Detection of Microcosms on Twitter


    Student thesis: Doctoral Thesis


    A network is a composition of many sub-networks or communities with distinct and overlapping
    properties. Because similarity breeds attraction and interaction, a community constitutes
    of sets of nodes and edges with a stronger relationship that is expressed as a function of relatedness.
    Network communities provide a crucial organising principle, which enables a better
    understanding of the structure and function of complex networks. Depending on the network
    type, communities come in various forms – from biologically- to technologically-induced communities.
    Of technologically-induced communities, social networks or social media platforms
    such as Twitter and Facebook support a myriad of diverse users to remain connected, leading
    to a highly connected and dynamic social media ecosystem. Within this complex ecosystem,
    multiple types of communications happen at various layers of granularity and intensity, leading
    to the formation of communities. The task of identifying embedded communities within a network
    has been of great interests for various reasons because a community is a functional unit
    of a network that captures local relationship among the network objects. Community detection
    paradigm involves prediction and quantification processes to identify and explain community
    structures in a network. Establishing the equivalence of network entities is achieved either based
    on (1) the equivalent units with the same connection pattern to the same neighbours and (2) the
    equivalent units have the same or similar connection pattern to different neighbours. Accordingly,
    communities are further formed around two primary modalities or sources of information:
    network structure and features or attributes of nodes. However, existing studies mostly focus on
    one aspect and the few studies based on a bi-modal source are limited in the use of a shallow set
    of features. In the context of Twitter, while many community detection algorithms have been
    proposed in the past, detection of socially cohesive communities still poses some challenges
    with respect to mining-related tasks. These challenges are due to (1) flexibility of interaction in
    social media, leading to a vast amount of content – relevant and irrelevant (2) a form of logical social dichotomy that favours content from popular users to dominate (3) the ability to automate
    users’ accounts and remain anonymous (4) the eccentricity of connection on Twitter contributes
    to identifying many socially unrelated users and encourage the propagation of spurious content.
    Noting the challenges mentioned above, the thesis presents an effective detection method.
    The central themes in the research relate to the problems of identifying genuine content and
    detection of socially cohesive groups. The problem of identifying genuine content is tackled using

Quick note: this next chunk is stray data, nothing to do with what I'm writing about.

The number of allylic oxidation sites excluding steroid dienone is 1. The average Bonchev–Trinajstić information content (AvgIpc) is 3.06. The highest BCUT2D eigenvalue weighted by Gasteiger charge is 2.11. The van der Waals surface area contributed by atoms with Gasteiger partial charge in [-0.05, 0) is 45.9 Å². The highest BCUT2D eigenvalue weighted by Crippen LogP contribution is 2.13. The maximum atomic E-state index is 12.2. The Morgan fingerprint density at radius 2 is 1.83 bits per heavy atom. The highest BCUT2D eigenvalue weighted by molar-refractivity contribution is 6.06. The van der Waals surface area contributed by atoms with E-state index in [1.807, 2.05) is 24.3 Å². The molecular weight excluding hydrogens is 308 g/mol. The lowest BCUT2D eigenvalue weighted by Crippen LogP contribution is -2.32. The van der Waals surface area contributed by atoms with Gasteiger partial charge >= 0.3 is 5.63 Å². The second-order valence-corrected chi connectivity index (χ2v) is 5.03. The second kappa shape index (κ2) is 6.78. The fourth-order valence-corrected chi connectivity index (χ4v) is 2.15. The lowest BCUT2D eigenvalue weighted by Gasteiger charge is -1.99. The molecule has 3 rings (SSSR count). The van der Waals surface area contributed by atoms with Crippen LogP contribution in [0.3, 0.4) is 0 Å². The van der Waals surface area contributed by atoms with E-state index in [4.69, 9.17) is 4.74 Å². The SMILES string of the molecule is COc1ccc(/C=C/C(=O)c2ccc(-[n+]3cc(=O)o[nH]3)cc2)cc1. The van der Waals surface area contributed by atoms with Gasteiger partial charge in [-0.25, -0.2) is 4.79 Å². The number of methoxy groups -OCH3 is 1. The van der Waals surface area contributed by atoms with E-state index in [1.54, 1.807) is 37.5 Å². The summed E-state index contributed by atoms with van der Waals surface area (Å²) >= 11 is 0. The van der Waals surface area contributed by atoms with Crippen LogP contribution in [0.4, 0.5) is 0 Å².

a novel approach (SPD strategy) designed to filter out irrelevant content, while the problem
    of community detection is formulated to focus on smaller groups, which are homogeneous to
    many sociodemographic behavioural, and intrapersonal characteristics. Essentially, the research
    proposed a multilevel clustering technique (MCT) that leverages both structural and textual aspects
    to identify local communities termed microcosms. By recognising the harmful effect of
    social media spam and fake content towards undermining credible research based on analysing
    social media data, the thesis contributed a useful content filtering system. As a precautionary
    measure to avoid compromising the research outcome by irrelevant or unrepresentative data, the
    SPD strategy offers crucial insights into the sophisticatedly evolving techniques of spamming
    on Twitter. As a result, the detection of socially cohesive communities will be enhanced, thus
    providing a useful analysis tool and strengthening the validity of online content. The proposed
    MCT provides a useful, scalable framework to identify sub-groups in a network. The experimental
    results from the MCT and evaluation on benchmark models and datasets demonstrate
    the efficacy of the approach. Through this research work, a new dimension for the detection
    of cohesive communities on Twitter is contributed. The thesis contributes to the literature by
    offering better understanding and clarity toward describing how low-level communities of users
    evolve and behave on Twitter. Moreover, by identifying communities of users with strong cohesion,
    a well-informed recommendation that recognises structural and content similarities can
    be achieved.
    Date of Award7 Jan 2020
    Original languageEnglish
    Awarding Institution
    • Edge Hill University
    SupervisorYANNIS KORKONTZELOS (Director of Studies), FRANCO RIZZUTO (Supervisor) & MARK LIPTROTT (Supervisor)

    Cite this

    Detection of Microcosms on Twitter
    INUWA-DUTSE, I. (Author). 7 Jan 2020

    Student thesis: Doctoral Thesis